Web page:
The Invasion, Aug 1864 (Folck's Mill)
Wednesday Morning, August 3, 1864.
The Week’s News.
To this community the past week has boon a season of intense excitement and apprehension. It was known that a Rebel raiding force was operating in Pennsylvania and it was deemed Highly-probable that in returning to Virginia they might strike for the upper fords of the Potomac. Hence, during the latter part of last week all the roads leading into the town were strongly picketed and ingress and egress prohibited. On Sunday morning it was ascertained that they had captured arid destroyed a portion of Chambersburg, Pa., but had been finally driven out by General Averill’s forces, and were retreating towards Maryland. On Monday morning the excitement increased to such a degree that business was almost universally suspended, the business houses closed, and the merchants in many instances packed and removed their goods.
About noon the scouts reported that a heavy body of rebel cavalry and mounted infantry was approaching the town upon the Baltimore turnpike, and was then distant but about six miles. Gen. Kelley at once took the field in person and the troops stationed here were marched out the turnpike some two and a half miles. The enemy had formed his line of battle a short distance behind the residence of Jesse Hinkle, Esq., his troops holding the turnpike and his artillery posted in high positions in the neighborhood . As soon as our troops we reformed into line, the rebels opened a brisk fire, which was promptly replied to by our guns. The battle opened about three o'clock, and the artillery firing, interspersed with an occasional volley, of musketry continued until six, when the rebel ceased firing, both sides occupying pretty much the same position as when the contest began. The dwelling, mill and barn of John Folck, Esq,, were pretty much in range of our guns and were struck several times by shell.— The barn was fired by an exploding shell, and was entirely destroyed with its contents almost the entire product of the late harvest. The casualties were not very numerous. Forty or fifty, perhaps less, will probably cover the entire number of killed and wounded on both sides. Fatal injuries were sustained by only one of our gunners we believe, while the wounds received are not generally of a severe character. Two or three of the enemy are said to have been killed. Our troops rested on their arms during the night; and in the morning it was discovered that the enemy had retreated much to the relief of our citizens. The next point we hear of them is at Green Spring Run, where they captured and paroled Col. Stowe, and some eighty of his troops, who are hundred day men. The railroad battery of Capt. Petrie was lying there, the engine attached to which received a shell in its boiler, thus becomeing disabled. The battery is also said to have been considerably damaged. We have heard various estimates of the rebel force, but they are so extremely diverse ,and conflicting, that we cannot gather from them a clear idea of the number. Gens. McCausland and Rosser, with their brigades, are believed to have composed the force, though we have also heard it stated that Gen. Bradley T. Johnson was with them. A considerable number of horses and cattle were taken from the farmers along their route in the lower part of the county.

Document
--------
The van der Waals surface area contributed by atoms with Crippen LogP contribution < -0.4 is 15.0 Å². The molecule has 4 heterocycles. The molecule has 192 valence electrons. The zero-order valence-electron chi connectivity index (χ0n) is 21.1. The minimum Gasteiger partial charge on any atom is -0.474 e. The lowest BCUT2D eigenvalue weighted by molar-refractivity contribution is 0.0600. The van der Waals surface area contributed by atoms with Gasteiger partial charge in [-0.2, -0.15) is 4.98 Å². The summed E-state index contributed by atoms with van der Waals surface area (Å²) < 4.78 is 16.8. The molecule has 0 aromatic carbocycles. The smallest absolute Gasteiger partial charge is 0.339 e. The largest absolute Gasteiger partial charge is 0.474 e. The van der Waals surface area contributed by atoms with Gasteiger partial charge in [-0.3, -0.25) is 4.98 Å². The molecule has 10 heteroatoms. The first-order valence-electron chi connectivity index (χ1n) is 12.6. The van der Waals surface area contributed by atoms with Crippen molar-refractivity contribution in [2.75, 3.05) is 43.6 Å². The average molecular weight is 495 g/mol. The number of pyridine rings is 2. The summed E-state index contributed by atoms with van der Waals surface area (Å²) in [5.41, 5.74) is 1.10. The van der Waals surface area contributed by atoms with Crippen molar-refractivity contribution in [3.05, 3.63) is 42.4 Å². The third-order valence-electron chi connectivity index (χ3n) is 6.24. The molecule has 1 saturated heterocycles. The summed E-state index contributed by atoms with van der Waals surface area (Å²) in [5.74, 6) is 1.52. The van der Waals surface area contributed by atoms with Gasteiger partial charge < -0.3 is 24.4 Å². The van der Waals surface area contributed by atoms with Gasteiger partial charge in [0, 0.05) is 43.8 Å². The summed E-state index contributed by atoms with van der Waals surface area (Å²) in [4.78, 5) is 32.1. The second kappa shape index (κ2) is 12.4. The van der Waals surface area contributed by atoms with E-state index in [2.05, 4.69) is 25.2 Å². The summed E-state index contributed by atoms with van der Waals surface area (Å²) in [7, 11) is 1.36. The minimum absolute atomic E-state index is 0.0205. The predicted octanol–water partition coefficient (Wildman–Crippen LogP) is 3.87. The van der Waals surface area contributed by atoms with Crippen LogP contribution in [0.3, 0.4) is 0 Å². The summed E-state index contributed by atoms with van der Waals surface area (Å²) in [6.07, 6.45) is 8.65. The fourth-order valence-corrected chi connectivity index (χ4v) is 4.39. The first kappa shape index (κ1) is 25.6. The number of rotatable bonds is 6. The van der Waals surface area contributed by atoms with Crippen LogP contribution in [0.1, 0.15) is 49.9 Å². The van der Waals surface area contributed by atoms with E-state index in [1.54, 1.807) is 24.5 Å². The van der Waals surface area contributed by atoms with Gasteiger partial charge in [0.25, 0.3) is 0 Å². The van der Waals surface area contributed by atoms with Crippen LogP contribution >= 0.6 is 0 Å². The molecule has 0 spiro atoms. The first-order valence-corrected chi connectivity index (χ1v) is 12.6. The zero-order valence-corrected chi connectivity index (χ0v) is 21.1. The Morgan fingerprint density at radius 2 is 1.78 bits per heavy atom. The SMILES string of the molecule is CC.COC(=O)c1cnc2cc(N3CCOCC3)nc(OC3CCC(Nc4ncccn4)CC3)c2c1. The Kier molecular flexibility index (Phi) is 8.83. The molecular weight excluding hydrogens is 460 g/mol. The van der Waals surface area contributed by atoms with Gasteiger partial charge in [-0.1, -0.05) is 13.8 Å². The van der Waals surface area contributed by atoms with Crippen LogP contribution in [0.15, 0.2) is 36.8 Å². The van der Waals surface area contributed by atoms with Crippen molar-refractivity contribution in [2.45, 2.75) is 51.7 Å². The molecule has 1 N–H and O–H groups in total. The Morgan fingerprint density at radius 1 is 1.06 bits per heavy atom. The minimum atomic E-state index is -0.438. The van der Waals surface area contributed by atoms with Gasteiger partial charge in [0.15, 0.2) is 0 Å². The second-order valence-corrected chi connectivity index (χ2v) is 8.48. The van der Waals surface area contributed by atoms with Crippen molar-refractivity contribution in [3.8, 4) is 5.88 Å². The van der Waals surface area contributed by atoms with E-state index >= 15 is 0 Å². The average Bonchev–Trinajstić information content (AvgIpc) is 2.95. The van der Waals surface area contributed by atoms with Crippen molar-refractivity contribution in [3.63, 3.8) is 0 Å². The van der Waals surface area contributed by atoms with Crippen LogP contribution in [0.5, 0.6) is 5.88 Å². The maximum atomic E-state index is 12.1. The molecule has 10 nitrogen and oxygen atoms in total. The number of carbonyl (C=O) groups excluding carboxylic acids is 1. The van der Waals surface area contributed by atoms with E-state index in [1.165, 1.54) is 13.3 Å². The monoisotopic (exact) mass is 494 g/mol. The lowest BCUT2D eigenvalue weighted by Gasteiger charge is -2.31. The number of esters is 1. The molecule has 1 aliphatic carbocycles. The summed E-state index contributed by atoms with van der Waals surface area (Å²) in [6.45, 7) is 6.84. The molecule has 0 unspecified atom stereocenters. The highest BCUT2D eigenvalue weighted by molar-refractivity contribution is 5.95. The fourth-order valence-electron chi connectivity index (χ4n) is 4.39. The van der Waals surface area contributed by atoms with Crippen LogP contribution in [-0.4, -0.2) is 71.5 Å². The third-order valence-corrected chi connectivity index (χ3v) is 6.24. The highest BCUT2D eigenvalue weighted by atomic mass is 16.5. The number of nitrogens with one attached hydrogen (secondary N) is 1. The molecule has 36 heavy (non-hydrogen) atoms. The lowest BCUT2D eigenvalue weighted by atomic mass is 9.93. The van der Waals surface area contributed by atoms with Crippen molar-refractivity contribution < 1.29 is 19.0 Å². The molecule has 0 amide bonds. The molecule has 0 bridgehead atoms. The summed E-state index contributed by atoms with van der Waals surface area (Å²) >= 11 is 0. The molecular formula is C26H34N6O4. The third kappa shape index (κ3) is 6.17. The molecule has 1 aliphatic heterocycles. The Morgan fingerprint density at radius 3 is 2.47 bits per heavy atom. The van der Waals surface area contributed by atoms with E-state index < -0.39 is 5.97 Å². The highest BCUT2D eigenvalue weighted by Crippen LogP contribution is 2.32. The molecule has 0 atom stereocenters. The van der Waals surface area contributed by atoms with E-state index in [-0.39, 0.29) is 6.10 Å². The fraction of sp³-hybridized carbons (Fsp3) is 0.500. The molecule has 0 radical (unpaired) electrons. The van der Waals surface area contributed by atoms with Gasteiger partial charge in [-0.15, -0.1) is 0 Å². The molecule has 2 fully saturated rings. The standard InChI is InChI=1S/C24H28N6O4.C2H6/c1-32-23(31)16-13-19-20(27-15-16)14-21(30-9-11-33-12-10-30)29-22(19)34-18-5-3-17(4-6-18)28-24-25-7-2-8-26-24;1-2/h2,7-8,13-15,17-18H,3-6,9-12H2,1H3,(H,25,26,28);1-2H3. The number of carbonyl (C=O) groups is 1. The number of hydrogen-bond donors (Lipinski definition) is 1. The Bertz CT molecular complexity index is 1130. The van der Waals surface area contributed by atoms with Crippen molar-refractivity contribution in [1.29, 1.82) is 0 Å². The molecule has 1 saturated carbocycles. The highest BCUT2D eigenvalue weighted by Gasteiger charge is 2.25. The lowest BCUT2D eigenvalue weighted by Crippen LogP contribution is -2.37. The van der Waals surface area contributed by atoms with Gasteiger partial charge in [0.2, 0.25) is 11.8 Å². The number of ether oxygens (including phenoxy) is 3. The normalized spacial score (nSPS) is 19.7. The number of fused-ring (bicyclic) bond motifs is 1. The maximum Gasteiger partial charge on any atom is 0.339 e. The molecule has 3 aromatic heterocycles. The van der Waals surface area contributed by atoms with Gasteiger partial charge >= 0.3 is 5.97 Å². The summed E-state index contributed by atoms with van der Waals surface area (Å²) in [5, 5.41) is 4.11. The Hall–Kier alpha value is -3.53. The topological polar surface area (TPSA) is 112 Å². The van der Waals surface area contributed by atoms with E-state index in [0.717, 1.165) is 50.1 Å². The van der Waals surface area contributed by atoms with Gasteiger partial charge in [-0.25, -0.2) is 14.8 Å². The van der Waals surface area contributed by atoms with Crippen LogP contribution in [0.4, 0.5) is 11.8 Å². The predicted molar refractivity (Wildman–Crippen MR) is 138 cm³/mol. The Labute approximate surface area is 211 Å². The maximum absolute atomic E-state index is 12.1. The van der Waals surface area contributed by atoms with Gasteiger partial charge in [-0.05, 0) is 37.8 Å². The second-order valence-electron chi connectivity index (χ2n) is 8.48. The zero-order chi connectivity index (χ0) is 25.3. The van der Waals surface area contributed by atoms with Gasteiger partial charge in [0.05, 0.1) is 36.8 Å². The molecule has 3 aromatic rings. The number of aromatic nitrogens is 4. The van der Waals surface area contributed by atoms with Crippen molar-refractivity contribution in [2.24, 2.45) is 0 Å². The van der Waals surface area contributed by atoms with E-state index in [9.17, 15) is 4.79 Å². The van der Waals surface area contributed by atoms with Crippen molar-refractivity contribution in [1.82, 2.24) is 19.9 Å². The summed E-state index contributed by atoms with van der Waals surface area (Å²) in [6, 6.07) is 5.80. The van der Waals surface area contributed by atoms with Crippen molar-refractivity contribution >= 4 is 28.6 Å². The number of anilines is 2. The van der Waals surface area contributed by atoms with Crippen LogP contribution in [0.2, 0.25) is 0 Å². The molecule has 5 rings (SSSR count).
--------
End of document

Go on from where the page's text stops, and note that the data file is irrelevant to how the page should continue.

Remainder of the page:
Three citizen volunteer companies were organized to aid the regular military forces in expelling the invader. They were placed under command of Gen. Charles M. Thruston and were assigned to active duty upon some of the roads loading to the city. They were relieved on Tuesday, after it was known the enemy had retreated from the neighborhood.
The excitement here has not entirely subsided, and as yet there is nothing like a general resumption of business. The pickets were driven in at Brady's Mills, on the B. & O. Railroad last night, the telegraph wires cut and the road is said to have been somewhat damaged.
Allegany College of Maryland
Allegany County (Md.), History. Civil War, 1861-1865; Cumberland (Md.), History, Civil War, 1861-1865.
Cumberland (Md.), 1864